Could this be the start of something? Employees at British bank TSB have been informed this morning that they will not receive their usual bonus for 2018. Former senior employees of the bank are also complaining that their deferred bonuses are being withheld.
A spokeswoman for the bank confirmed that bonuses will not be paid under the bank's standard "TSB Award" scheme. Instead, all employees at the bank will receive an award of £1.5k to reflect their "exceptional team effort."
The TSB Group is a retail banking company, meaning that its bonuses aren't exactly huge anyway. Even so, senior managers in TBS's compliance, risk, finance and technology functions stand to lose out from the removal of this year's bonuses. - In 2017, 64 material risk takers at the bank were paid an average of £466k each in total compensation, of which around £234k was a bonus. The implication, therefore, is that all things being equal they will each lose around £234k in bonuses this year, but will get £1.5k to thank them for their effort.
One former employee of the bank says this morning's announcement also deprives former TSB employees of deferred bonuses that were due to vest this year. "Why this should affect previous awards, I don't know. It seems particularly harsh," he said.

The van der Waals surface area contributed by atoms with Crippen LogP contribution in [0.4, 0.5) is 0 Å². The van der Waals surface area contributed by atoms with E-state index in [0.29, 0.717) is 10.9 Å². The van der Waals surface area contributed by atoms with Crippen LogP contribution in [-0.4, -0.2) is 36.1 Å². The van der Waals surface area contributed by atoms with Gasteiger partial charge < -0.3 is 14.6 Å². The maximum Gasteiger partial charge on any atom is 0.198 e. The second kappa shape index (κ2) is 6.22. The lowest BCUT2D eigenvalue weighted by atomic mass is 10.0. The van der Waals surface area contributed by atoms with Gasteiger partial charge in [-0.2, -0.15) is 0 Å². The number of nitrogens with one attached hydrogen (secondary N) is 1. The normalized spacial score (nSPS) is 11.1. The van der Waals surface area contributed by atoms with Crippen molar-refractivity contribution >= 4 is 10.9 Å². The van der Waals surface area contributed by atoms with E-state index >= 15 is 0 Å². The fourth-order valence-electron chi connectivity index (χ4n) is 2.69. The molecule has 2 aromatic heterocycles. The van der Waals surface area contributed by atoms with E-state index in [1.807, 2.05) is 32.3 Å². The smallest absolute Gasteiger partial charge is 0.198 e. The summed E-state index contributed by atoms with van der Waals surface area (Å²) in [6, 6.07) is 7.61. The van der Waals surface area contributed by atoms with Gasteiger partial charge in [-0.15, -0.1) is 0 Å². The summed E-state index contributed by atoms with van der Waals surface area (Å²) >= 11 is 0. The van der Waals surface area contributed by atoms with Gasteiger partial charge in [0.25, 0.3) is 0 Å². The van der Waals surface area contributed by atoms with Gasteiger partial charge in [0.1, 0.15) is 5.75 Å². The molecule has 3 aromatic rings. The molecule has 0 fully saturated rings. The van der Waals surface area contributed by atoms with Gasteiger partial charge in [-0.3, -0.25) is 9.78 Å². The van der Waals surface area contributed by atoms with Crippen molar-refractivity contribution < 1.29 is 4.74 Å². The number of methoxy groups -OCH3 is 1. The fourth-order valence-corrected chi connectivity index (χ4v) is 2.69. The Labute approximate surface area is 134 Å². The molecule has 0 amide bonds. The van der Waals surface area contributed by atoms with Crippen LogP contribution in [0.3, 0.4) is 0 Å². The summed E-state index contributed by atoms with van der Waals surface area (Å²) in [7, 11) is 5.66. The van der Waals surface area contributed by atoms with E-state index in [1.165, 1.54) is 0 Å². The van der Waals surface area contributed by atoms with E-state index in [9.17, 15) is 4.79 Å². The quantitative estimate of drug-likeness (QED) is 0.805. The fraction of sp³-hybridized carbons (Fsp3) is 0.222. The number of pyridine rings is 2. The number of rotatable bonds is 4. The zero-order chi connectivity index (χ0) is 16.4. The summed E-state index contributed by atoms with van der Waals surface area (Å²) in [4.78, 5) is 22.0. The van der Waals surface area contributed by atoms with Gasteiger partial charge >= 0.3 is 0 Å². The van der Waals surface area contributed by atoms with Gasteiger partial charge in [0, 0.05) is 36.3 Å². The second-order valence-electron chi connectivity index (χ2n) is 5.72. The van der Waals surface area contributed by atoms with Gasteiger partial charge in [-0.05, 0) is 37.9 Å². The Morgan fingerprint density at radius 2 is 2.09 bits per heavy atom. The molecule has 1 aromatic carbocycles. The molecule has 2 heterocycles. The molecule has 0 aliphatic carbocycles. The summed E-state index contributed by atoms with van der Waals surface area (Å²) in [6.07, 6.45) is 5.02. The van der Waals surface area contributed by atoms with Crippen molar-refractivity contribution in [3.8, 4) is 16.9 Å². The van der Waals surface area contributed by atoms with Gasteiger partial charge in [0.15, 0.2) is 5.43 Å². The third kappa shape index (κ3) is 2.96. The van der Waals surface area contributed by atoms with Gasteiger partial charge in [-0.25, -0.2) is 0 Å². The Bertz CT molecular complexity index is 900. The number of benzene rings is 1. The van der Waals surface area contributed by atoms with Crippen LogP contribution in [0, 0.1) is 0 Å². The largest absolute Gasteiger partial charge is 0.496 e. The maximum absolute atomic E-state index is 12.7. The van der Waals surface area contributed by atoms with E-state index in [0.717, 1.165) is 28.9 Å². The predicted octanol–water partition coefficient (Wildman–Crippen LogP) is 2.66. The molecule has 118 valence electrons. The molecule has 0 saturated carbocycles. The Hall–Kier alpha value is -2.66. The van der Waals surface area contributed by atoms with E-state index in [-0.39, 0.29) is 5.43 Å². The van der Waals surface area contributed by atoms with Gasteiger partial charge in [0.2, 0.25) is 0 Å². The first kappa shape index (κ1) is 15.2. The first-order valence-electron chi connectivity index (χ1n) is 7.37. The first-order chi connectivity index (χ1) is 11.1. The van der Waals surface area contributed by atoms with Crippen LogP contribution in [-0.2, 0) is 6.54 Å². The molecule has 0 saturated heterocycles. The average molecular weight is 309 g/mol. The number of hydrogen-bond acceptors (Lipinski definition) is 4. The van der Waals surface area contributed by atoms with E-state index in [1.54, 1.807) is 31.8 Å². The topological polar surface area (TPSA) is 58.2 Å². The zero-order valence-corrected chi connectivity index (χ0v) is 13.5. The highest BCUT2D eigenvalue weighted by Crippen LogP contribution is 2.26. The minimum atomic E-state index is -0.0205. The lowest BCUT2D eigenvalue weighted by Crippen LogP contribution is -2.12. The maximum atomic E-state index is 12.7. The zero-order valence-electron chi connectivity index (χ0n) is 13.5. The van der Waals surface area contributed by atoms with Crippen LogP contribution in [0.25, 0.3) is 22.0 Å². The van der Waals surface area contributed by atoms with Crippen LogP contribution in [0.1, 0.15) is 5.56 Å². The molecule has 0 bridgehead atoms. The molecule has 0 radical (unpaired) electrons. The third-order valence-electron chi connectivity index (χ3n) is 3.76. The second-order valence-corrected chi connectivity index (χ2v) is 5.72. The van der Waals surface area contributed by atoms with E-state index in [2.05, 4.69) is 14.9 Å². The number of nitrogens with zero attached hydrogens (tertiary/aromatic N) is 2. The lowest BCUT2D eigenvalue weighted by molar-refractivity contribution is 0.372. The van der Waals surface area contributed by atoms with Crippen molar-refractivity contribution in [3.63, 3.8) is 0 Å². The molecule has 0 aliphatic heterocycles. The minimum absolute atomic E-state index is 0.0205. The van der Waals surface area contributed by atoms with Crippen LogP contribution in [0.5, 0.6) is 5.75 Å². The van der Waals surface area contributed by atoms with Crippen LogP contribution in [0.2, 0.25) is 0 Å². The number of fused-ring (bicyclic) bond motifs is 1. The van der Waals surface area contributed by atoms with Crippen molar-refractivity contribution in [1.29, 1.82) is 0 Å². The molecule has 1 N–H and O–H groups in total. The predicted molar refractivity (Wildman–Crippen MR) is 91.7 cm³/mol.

The TSB's decision to withhold bonuses comes after the bank suffered serious problems in the migration of its IT systems from Lloyds to new owner, the Spanish bank Sabadell. Chief executive Paul Pester stepped down as a result, and TSB made a loss before tax of £107.4m in the first six months of the year.
For most people in banking, the TSB's bonus move will be horribly reminiscent of Deutsche Bank's bonuses for 2016. Then chief executive John Cryan took the decision to pay no performance bonuses for the year to anyone above associate level and to replace them with retention bonuses which are contingent on Deutsche's share price reaching €23 in the first three weeks of 2021 (it's currently €9).
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